Docno: ADMS-04-02-02-0273

Author: Adams, Abigail
Recipient: Adams, John
Date: 1777-09-10

Abigail Adams to John Adams

[salute] My dearest Friend

The accounts you give of the Heat of the weather, gives me great uneasiness upon account of your Health. I fear it will through [throw] you into a fever, or relax you so as to ruin your Health. We have had { 340 } some extreem Hot weather here when the glasses have been at 92. I have slept many Nights this Summer with all my windows open which I do not remember ever to have done before. Our Hot weather you know never lasts more than 3 days at a time, and since Sepbr. came in I have been glad to sit at a fire morning and Evening; we had a small frost a night or two ago, but I believe it did not hurt any thing.
Yesterday compleated Eight months since you left me. When shall I see you. I often dream of you, but the other Night I was very unhappy. Methought you was returnd but met me so Coldly that my Heart ackd half an hour after I waked. It would ake in earnest if I once realizd such a reception, and yet if I had a Friend whom I cared little or nothing about, I should be saved many an anxious hour. Yet I would not be destitute of that tender Solisitude notwithstanding all the pain it costs me.
I have setled with Turner and paid him his account which amounted to £10 16s. 8d. including what you paid him. He is not in so good Bread as he was at Philadelphia, he cannot procure any Materials to work up.1 Sheeps wool is 8 shillings a pound, Cotton 12, other articles in proportion. What can be done? Our money will soon be as useless as blank paper. Tis True I have not much to be anxious about, but it will soon take all I have to pay my day labourers, mowing 12 shillings a day, and much obliged to them to come at that. Butter is 3 shillings, cheeses 2, Mutton 18 pence, Beaf 18 pence, Lamb 1 & 4 pence. Corn at no price, none to be had. Barly 8 shillings a Bushel, Rye none, sold only by way of Barter. Sugar 15 pounds per hundred, Coffe 10 shillings per pound, Molasses 24 per Gallon, Rum 28 ditto. What is to become of sallery people? With Hard money not one article of the produce of this Country but what I could purchase cheeper than ever it was sold, nor do they value offering 8 dollors for one.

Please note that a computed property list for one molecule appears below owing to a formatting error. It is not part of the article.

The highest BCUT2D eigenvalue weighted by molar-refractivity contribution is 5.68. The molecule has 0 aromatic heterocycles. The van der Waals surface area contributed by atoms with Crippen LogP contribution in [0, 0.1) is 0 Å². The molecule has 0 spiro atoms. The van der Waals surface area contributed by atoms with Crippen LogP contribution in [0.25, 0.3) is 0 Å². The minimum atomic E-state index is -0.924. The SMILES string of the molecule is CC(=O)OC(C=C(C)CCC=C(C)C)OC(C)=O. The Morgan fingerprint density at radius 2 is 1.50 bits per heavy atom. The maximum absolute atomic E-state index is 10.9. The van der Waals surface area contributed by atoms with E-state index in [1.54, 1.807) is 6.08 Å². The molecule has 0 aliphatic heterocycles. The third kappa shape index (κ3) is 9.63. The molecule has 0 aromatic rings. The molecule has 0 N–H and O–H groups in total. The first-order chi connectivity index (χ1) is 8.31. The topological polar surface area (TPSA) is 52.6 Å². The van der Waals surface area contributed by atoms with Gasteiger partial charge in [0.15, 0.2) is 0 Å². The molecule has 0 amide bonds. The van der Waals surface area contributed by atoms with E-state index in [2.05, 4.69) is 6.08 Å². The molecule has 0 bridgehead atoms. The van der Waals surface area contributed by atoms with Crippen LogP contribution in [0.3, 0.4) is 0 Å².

Necessity is the Mother of invention. There is a Manufactory of Molasses set up in several Towns. Green corn Storks ground and boild down to Molasses, tis said an acre will produce a Barrel. I have seen some of it, it both tastes and looks like Sugar Bakers molasses.
Tis confidently reported that How has landed his Troops between Philadel[phia] and Baltimore. We are anxious to hear. We have not had any late News from our Army at the Northward. The papers will inform you of several valuable prizes which have been sent in, and with their contents.
Tis almost a fortnight since I wrote you before. I have had but one baulk from you. I mean a News paper without a Letter. Our good unkle to whom you wrote as he thought, was very eager to get his { 341 } Letter. He heard of it and rode up in Town on purpose, but behold when he opend it a News paper presented itself. He wanted to know if you had not a House call'd a bettering House proper for persons who were out of their Senses.2